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BellaOnline Literary Review
Tampa Bay Sunset by Lisa Shea

Table of Contents

Non Fiction


Ruth Z. Deming

My granddaughter is learning what they call “cursive writing.” The first time I saw her write her name – Grace Deming – I remembered my own handwriting when I was growing up in Shaker Heights, Ohio. Why oh why did I have such trouble writing legibly?

Case in point is a high school biology project I worked on. A bug collection. Even though I found the project unconscionable – killing insects – I went at it with the gusto and fascination of an Einstein.

My dad was in the apparel business, the manager of a huge warehouse of women’s clothes. When I told him about my project, he suggested he bring home different size boxes that sweaters were packed in. These I would use to hold my insect collection, which I assembled in our moldy-smelling basement.

Mr. Alfred Lindshield was our biology teacher. A tiny old man with ears as big as Dumbo’s, he explained our final assignment. “You will make an insect collection,” he said in a creaky hoarse voice I can still hear beyond the grave. He told us the supplies we needed, all available at the Woolworth: a butterfly net, Red Cross cotton swabs, chloroform to kill the bugs, and a glass jar to asphyxiate the beetles, the ladybugs, the swallowtail butterflies and the monarchs.

I looked at Terry Greenstein sitting next to me. “My God! Do you believe it?” I whispered to her.

“Pay attention!” snapped Mr. Lindshield.

Terry and I had the misfortune of sitting in the front row.

As eleventh graders, we were all concerned about getting good grades so we could get into the college of our choice. I had no interest in going to college. I just wanted to stay home, ride my bike, play tennis, compose little tunes on the piano (Hey Ho, The Witch is Dead) and moon about my neighbor, Dickie Rose.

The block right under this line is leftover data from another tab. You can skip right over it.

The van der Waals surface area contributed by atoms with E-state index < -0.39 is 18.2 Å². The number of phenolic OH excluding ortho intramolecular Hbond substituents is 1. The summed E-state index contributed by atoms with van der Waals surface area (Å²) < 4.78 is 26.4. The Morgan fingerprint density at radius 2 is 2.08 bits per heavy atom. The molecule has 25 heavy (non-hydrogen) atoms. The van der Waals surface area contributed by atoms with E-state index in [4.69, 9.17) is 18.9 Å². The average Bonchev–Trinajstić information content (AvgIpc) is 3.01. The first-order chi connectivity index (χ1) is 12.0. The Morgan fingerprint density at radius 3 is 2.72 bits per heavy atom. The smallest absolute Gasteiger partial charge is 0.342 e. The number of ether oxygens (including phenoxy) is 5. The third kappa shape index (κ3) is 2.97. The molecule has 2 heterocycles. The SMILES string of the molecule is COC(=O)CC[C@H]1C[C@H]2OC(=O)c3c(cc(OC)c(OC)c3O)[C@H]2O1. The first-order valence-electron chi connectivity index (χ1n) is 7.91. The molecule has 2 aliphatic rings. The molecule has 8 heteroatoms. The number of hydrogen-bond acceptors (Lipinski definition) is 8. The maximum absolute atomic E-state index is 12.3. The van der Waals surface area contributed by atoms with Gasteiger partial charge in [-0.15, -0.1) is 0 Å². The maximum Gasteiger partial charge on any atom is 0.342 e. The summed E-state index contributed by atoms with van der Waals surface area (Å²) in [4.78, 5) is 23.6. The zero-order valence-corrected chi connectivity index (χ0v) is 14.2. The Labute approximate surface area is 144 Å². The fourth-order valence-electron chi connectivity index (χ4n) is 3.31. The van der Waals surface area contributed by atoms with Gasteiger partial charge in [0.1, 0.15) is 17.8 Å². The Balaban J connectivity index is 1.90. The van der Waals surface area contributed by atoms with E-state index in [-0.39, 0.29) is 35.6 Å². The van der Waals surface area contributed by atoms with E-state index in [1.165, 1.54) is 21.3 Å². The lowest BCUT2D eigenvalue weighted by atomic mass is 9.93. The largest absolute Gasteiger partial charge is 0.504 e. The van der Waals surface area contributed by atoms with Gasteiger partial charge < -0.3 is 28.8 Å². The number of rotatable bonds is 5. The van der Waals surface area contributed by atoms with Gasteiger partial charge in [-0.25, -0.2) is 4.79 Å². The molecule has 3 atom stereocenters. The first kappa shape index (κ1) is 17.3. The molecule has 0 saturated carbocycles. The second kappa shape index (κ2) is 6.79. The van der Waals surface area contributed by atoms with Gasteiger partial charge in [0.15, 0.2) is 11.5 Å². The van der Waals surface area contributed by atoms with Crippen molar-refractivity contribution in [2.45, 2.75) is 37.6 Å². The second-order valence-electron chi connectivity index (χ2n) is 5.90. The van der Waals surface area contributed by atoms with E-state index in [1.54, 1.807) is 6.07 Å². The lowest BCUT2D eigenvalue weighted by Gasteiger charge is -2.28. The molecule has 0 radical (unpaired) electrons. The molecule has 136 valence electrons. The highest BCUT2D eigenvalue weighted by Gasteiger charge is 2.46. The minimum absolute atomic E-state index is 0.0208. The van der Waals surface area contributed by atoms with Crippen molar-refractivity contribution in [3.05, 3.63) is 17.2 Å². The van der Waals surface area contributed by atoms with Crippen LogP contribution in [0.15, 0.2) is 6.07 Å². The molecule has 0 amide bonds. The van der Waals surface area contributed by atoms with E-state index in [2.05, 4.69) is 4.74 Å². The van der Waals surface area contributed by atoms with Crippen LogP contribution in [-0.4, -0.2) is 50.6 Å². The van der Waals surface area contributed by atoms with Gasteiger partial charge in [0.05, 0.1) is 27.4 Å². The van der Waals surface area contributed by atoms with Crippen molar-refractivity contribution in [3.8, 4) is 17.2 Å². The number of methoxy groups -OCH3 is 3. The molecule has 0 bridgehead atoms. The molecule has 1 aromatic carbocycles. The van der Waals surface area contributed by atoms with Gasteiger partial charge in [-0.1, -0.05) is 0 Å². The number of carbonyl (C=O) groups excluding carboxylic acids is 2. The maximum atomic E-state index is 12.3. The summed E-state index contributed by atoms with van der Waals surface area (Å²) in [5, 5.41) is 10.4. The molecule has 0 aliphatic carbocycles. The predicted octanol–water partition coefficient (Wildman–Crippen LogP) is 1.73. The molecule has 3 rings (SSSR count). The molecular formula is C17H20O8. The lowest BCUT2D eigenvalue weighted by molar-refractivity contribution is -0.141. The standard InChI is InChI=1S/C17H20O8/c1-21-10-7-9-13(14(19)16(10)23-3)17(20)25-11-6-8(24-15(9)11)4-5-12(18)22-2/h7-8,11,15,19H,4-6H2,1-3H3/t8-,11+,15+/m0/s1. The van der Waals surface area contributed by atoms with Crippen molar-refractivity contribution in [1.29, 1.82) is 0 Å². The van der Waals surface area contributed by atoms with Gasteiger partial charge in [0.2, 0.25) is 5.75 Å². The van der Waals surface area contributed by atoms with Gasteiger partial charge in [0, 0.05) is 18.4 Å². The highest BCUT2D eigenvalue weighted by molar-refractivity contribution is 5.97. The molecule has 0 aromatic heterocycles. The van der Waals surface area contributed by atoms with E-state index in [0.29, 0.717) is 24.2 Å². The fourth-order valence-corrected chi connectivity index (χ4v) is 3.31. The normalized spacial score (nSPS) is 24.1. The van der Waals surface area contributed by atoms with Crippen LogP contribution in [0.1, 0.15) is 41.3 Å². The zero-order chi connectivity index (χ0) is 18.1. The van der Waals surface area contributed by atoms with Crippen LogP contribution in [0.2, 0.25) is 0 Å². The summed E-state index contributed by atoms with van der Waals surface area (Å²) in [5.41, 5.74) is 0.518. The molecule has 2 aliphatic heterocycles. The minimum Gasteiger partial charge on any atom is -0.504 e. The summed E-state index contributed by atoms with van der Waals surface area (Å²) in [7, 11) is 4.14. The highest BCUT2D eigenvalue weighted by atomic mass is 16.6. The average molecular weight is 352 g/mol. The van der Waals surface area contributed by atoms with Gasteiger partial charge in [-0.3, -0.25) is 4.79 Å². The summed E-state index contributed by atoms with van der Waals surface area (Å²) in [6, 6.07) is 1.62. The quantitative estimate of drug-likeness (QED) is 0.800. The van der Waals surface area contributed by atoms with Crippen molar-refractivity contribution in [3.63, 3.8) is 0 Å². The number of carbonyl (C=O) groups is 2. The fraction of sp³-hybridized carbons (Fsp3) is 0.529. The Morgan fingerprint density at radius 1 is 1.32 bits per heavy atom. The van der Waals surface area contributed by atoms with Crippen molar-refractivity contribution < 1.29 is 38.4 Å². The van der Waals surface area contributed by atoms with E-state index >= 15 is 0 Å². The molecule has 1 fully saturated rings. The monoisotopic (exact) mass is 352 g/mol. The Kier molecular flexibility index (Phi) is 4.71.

Every class has its rebels. I was not one of them. Like a fiend, I went outside day and night with glass jars containing chloroform-soaked cotton balls. The smell was mildly pleasant. I always liked the smell of gasoline and the sulphur smell of blown-out matches. Crickets were easy to catch. Katydids were harder. A praying mantis, perched on our mailbox, was a snap. He passed away slowly in a former Vita creamed herring jar.

The crown jewel of my butterfly and moth collection was a green lunar moth who pressed itself against our brightly-lit kitchen window. Outside I went with my butterfly net and scooped up the unsuspecting beauty queen.

I’m crying now as I write this.

Back then I believed in God and asked him to forgive me. But I have never forgiven myself. Can you see me now? A 70-year-old woman inside a jar with the lid tightly screwed on? No escape. A pickle jar. Vlasic. On the bottom is a Red Cross wad of cotton soaked with chloroform. It’s a pleasant smell and I am getting woozy. Wearing shorts and a black-and-white striped shirt I bought at the thrift store, I take me a lay-down on the bottom of the jar. For eternity. Will I be stuck with a pin in one of my dad’s orange sweater boxes?

My project was now completed. On thick yellow cards I lettered the names of the dead insects – both in English and in Latin. I used my best writing, a fancy curlicue script I had perfected over the years, practicing during all of my classes, whether algebra or English or history with my beloved Mr. Parasility of the wavy Brilliantined black hair.

Never was I so confident of the success of my project. Even Hitler would have approved.

Finally the day arrived to learn the results of our bug collections. It was a chilly day in November, the 22nd , when we reported to the biology lab. The walls were lined with charts of dissected frogs, amphibians and reptiles from Ohio, and glorious butterflies, several of which I’d “only followed orders” to assassinate.

Mr. Lindshield asked us to come before him at his desk, where he would show us our grades, with comments. Wearing a blue skirt and monogrammed blouse – RZG – from Dad’s apparel company, I walked confidently up to receive my grade.

I stood over tiny Mr. Lindshield as he handed me my grade, never making eye contact.

I gasped. I’d received a D-plus with the comment “incomplete work, you didn’t follow directions, and your writing is illegible.”

I had no idea what he was talking about. Didn’t follow directions. Worst of all he didn’t appreciate my well-crafted curlicues.

But something far worse than my D-plus had taken place earlier that day.

President John F. Kennedy was assassinated in Dallas, Texas.

Riding home on the yellow rapid transit, total silence prevailed and the sound of weeping could be heard. I wept, too, for our president and for my bug collection.

My soulful-eyed granddaughter, Grace Catherine Deming, is a most compassionate kindergartner. It is not unthinkable I may someday share this story with her, violent though it may be.